From the result and discussion above, comparison between RBDPO/RBDSO mixtures with mineral oil reported by past researchers have shown that oil mixture can be considered as an insulating liquid in power transformer. The dielectric strength for all ratios of RBDPO/RBDSO mixture has proven far superior to mineral oil where all the breakdown voltage of oil mixture has exceeded the breakdown voltage of mineral oil from 40℃ to 100℃. The dissipation factor of RBDPO/RBDSO mixture from 0% to 50% is also considerably lower compared to mineral oil at 40℃, 70℃ and 90℃. The relative permittivity for all ratios of the oil mixture was also higher compared to mineral oil at 40℃, 70℃ and 90℃. Although the kinematic viscosity of all ratios of RBDPO/RBDSO mixture was higher than the mineral oil, it indicates an improvement with the gradual increase of RBDSO. Despite this, there is increment of relative water content from 0% to 50% of RBDSO ratio which caused the gradual reduction of breakdown voltages. Nevertheless, the breakdown voltages of the oil mixture are still higher than mineral oil at the same temperature. From the above results, it can also be concluded that between the ranges of 0% to 50% ratio of RBDSO into RBDPO, 30% RBDSO content has shown to be the most suitable mixture of RBDPO/RBDSO to be used as an insulating liquid. 30% RBDSO content is the intermediate content which accumulates better dielectric properties. This is due to its high and reasonable dielectric strength for all ranges of temperatures, sufficiently low dissipation factor for various temperatures, high relative permittivity for various temperatures and improved kinematic viscosity. Table 8 summarizes and compares the result of 30% RBDSO content with mineral oil. The breakdown voltage and the relative permittivity of 30% of RBDSO content are higher compared to the mineral oil. Although the dissipation factor and the kinematic viscosity of 30% ratio of RBDSO do not agree with IEC 60296 standard as well as higher compared to the mineral oil, yet it has higher breakdown voltage and relative permittivity. Thus, it has shown better potential mixture of palm and soybean-based transformer oil. Therefore, it can be summarized that 70%RBDPO/30%RBDSO is considered as a better mixture as dielectric insulating fluid in transformer.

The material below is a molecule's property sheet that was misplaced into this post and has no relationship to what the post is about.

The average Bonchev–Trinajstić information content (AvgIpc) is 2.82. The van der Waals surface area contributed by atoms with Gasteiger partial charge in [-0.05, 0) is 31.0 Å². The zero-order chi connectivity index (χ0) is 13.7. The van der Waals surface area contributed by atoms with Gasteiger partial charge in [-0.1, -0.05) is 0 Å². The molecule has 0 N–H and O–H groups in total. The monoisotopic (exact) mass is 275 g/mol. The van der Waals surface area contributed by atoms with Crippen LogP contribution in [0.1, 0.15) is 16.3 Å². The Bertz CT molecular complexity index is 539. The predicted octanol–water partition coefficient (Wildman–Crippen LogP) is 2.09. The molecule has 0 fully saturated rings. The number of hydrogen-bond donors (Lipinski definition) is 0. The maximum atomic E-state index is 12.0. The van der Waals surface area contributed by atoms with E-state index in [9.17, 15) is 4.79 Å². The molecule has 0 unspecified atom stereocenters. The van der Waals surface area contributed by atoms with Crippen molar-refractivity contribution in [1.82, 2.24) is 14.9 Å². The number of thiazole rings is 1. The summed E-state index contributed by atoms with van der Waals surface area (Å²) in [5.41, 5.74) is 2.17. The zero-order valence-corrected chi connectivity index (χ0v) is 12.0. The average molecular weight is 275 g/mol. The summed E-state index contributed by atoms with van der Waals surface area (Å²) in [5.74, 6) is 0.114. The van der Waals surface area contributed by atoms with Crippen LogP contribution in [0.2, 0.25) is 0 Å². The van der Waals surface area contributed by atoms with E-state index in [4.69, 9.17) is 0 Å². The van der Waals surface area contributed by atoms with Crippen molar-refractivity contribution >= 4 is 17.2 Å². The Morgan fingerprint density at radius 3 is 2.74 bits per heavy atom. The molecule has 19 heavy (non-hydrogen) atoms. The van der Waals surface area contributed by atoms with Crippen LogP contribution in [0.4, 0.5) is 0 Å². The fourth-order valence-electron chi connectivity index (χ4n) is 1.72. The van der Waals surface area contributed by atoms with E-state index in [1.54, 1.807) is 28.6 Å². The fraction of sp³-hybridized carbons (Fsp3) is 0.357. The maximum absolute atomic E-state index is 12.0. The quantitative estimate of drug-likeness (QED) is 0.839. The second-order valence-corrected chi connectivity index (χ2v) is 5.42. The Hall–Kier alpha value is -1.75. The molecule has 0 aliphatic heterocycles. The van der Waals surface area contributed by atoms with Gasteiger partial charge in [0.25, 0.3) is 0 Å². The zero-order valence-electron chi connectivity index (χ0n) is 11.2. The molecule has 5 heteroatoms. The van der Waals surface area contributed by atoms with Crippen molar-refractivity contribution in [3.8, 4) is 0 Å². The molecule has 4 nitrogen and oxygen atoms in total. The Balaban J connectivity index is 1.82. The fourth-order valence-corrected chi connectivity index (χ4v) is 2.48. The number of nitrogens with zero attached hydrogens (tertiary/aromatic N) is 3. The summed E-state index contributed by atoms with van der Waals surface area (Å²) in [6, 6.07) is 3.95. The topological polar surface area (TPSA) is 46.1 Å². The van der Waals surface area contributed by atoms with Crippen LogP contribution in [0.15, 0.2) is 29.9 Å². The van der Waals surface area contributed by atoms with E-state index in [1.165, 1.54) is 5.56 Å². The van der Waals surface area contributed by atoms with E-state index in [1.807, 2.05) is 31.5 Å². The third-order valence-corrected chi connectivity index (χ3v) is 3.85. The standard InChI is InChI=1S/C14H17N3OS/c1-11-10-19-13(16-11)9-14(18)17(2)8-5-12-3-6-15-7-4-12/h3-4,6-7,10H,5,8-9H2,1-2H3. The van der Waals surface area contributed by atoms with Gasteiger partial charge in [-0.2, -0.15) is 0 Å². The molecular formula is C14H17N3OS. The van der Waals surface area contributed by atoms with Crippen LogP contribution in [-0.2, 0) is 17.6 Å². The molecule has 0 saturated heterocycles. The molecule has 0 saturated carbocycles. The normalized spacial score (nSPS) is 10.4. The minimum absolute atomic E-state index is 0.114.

Table 8.a Reference from Suwarno et al., 2003 b Reference from Caixin et al., 2006 c Reference from Perrier et al., 2006 d Reference from Krins et al., 2002 d 30kV at ambient temperature of 20℃±5℃
The experiment of dielectric properties of RBDPO/ RBDSO mixture was performed. It is reveals that the breakdown voltage decreases with the increase of RBDSO ratio from 0% to 50%. All the breakdown voltage of the oil mixture were above 30kV which fulfilled the IEC standard. The breakdown voltage of the oil mixture shows slight increases with the increment of temperatures. The dielectric strength obtained from the calculation and simulation of mean value breakdown voltage shows slightly close to the estimated lowest dielectric strength obtained from Weibull distribution at 40℃, 50℃ and 60℃ with approximate difference from 0% to 11%. Comparisons between RBDPO/ RBDSO mixture with mineral oil reported by past researchers have shown that the dielectric strength for all ratios of RBDPO/RBDSO mixture are far superior than mineral oil where all the breakdown voltage of oil mixture has exceeded the breakdown voltage of mineral oil from 40℃ to 100℃. The dissipation factor of RBDPO/RBDSO mixture has shown to decrease from 10% to 50% of RBDSO content. In comparison between the oil mixture and mineral oil, the dissipation factor of the oil mixture was lower compared to mineral oil for all ranges of temperatures. Meanwhile for relative permittivity, no significant changes has been observed when the ratio of RBDSO was increased from 10% to 50%. The relative permittivity of the RBDPO/RBDSO mixture is also shown to be higher than mineral oil. Although the kinematic viscosity exceeded the IEC 60296 standard and mineral oil result, the value of kinematic viscosity decrease with the increment of RBDSO into RBDPO which shows a positive result. In this paper, 70%RBDPO/30%RBDSO has been selected as the optimum mixing ratio as the potential insulating liquid in transformer.